Target Canada will face stiff competition when it arrives in 2013. I believe that Target  can convince Canadian consumers to chose them over the other guy if they position themselves correctly. That being said,  how can Target accomplish this? Most importantly, can Canadians truly embrace Target as THE new upscale discounter in their fine country?

Similarly to the U.S., Target caters to women. This target audience is characterized as having significant purchasing power, they exercise great influence as opinion leaders and are "multi-minded". As the Canadian economy is quite strong, their purchasing power will work in Target’s favour as they will be instrumental in deciding whether or not their household will shop at Target or continue to acquire their goods at other large  Canadian retailers.

Firstly, Target must ensure that its brand and its "bull’s eye" logo becomes top of mind for Canadian consumers. In order to accomplish this objective, they will need to integrate it into their marketing and public relations tactics and play up its colours as their logo  and the Canadian flag share the same colours. Also, their upscale discounter image can be successful in Canada if Target continuously communicates their strong value proposition of  "Expect More.Pay Less" as part of their overall strategy.

We must also consider Target's competition such as Walmart, Canadian Tire, Sears Canada and JOE Fresh. To counter this threat, Target must continue to position itself as a trendy and hip retailer whose mission it is to ensure its guests live a unique shopping experience while acquiring high quality items at discount prices. This will help differentiate them from Walmart, for example, as they prefer to focus on offering consumers everyday low prices.

This leads us to the exciting part: Tactics! To successfully enter Canada, Target will need  to integrate Canada's cultural diversity into its tactics. As they have never encountered this challenge, I've come up with a few suggestions to help them receive a warm welcome from my fellow Canucks.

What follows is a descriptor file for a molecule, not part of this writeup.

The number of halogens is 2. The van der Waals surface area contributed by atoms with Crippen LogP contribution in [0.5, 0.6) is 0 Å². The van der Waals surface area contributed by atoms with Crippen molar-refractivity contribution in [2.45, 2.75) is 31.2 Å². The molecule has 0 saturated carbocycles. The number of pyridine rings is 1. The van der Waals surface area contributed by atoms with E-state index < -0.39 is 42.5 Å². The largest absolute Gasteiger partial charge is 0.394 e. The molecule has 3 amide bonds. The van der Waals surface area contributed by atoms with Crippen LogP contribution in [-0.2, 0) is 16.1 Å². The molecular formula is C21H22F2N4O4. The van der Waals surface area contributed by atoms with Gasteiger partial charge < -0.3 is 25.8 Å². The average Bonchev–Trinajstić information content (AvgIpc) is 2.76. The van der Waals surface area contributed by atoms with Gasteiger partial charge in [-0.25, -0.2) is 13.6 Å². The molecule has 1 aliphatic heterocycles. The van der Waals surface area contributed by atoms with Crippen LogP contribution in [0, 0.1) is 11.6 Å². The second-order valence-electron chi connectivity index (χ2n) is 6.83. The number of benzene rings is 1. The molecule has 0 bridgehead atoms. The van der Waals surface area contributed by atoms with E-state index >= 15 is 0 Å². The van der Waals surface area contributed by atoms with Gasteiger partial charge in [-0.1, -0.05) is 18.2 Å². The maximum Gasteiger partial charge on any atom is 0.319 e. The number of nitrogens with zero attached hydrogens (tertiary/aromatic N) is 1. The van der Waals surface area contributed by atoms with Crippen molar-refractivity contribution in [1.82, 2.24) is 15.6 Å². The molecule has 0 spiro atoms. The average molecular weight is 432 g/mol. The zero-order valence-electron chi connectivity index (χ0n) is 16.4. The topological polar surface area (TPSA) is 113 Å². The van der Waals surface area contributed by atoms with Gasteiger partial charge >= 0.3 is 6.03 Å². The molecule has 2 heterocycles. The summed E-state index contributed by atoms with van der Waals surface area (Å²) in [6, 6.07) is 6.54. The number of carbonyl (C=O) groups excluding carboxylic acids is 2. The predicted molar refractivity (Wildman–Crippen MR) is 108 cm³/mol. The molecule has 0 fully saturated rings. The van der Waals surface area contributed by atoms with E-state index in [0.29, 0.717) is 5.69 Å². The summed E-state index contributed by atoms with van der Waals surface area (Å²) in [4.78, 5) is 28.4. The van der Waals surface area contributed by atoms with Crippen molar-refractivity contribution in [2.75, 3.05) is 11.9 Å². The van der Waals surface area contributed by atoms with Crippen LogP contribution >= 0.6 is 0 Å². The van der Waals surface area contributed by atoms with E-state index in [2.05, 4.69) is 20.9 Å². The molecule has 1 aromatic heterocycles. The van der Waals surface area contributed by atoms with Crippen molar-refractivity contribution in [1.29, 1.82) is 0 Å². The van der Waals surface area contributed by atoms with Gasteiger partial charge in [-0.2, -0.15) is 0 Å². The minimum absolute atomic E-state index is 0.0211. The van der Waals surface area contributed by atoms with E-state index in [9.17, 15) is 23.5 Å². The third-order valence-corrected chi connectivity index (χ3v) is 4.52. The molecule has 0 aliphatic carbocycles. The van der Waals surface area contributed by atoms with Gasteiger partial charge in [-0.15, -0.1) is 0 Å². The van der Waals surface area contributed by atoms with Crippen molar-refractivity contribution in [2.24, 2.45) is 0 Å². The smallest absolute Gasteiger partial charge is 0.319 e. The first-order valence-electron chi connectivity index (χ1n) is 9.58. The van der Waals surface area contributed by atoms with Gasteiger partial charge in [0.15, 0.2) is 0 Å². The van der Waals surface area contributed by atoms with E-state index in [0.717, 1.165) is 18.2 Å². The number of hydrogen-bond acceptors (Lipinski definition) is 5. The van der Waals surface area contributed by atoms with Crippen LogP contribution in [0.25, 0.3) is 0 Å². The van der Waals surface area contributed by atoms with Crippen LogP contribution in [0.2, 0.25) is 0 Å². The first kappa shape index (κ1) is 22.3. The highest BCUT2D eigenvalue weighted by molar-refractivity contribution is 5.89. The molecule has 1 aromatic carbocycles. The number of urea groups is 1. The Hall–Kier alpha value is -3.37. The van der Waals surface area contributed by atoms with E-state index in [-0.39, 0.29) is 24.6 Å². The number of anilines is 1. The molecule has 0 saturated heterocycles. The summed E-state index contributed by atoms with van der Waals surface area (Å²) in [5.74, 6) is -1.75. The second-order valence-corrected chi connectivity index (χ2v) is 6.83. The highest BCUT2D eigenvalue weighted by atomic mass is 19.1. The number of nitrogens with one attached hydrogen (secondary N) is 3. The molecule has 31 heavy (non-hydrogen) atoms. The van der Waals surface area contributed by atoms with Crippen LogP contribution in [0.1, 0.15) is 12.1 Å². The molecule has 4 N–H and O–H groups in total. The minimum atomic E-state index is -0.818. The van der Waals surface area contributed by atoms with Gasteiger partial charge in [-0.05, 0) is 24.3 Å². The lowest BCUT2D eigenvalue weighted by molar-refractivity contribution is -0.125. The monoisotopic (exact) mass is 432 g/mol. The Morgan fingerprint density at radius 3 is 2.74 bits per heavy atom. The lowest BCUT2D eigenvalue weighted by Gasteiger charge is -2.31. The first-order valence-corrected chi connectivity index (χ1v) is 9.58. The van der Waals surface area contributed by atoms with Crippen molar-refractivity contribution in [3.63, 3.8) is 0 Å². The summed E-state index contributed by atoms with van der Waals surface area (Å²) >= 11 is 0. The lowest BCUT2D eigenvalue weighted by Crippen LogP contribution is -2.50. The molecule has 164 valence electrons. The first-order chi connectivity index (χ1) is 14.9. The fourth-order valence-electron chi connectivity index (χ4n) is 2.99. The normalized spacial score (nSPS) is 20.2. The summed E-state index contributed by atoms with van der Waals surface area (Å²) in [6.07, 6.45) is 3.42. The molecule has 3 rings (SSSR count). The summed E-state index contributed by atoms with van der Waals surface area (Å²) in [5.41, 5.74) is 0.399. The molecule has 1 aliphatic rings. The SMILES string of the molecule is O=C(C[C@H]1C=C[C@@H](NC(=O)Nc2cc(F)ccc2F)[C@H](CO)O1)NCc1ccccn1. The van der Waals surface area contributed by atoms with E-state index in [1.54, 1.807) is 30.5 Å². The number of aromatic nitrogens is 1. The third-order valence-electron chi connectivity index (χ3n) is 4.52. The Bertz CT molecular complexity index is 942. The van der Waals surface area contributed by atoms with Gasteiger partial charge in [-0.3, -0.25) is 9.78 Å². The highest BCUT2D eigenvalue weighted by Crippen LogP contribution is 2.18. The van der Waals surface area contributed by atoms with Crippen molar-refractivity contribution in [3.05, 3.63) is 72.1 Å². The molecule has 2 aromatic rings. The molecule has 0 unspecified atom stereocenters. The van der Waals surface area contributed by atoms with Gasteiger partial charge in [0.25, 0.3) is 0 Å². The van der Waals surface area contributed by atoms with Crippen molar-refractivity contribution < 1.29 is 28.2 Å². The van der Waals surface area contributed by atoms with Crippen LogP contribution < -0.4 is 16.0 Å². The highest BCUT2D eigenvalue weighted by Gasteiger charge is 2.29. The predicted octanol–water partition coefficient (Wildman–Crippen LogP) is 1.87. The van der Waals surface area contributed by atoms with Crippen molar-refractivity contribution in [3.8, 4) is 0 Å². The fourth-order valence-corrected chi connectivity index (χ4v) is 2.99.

My first attempt to create buzz and excitement around the Target brand would be to stage a special event in popular shopping malls across Canada. I would send out press kits to local fashion reporters and invite local bloggers to attend the event.  The special event would feature models wearing Target's designer clothing and Target representatives would give out goodie bags while serving local fare, for example, mini poutines in Montréal.


agoracosmopolitan.com

The main attraction would be a large version of the Target logo. People could potentially win  a variety of Target gift cards by playing darts with the logo. The maximum prize would be $1,000 and presented to people who reached the center of the bull’s eye.

The second tactic will build on Target’s design for all mantra and would be announced a week after the special event. Target would launch a new designer competition and encourage Canadian designers from across the country to create an apparel line for their store. The winner would be awarded $10,000 and their collection would be featured in their own "Shop".

The competition would be promoted through a national TV ad campaign similar to their current commercials yet tailored to engage a Canadian audience. In addition, I would reach out to local fashion reporters as well as local fashion schools. I would also post information on Target's  social media pages and create a Twitter hashtag: #designforcanada to incite participants to share their collections with Target's followers.  




Participants would need to create a full Winter 2013 collection clothing line that integrates at least one revamped traditional Canadian apparel item, i.e. moccasins, or a new Canadian item, i.e. Japanese kimono. The final participants’ collections would be judged by Canadian opinion leaders which would include Jeanne Beker, Marilyn Denis and Flare magazine’s new editor in chief, Miranda Purves. The winner and their collection would be announced on the opening day of Target's first store in Toronto. This will help attract curious consumers and local media who are eager to purchase or view their fellow Canadian's clothing line.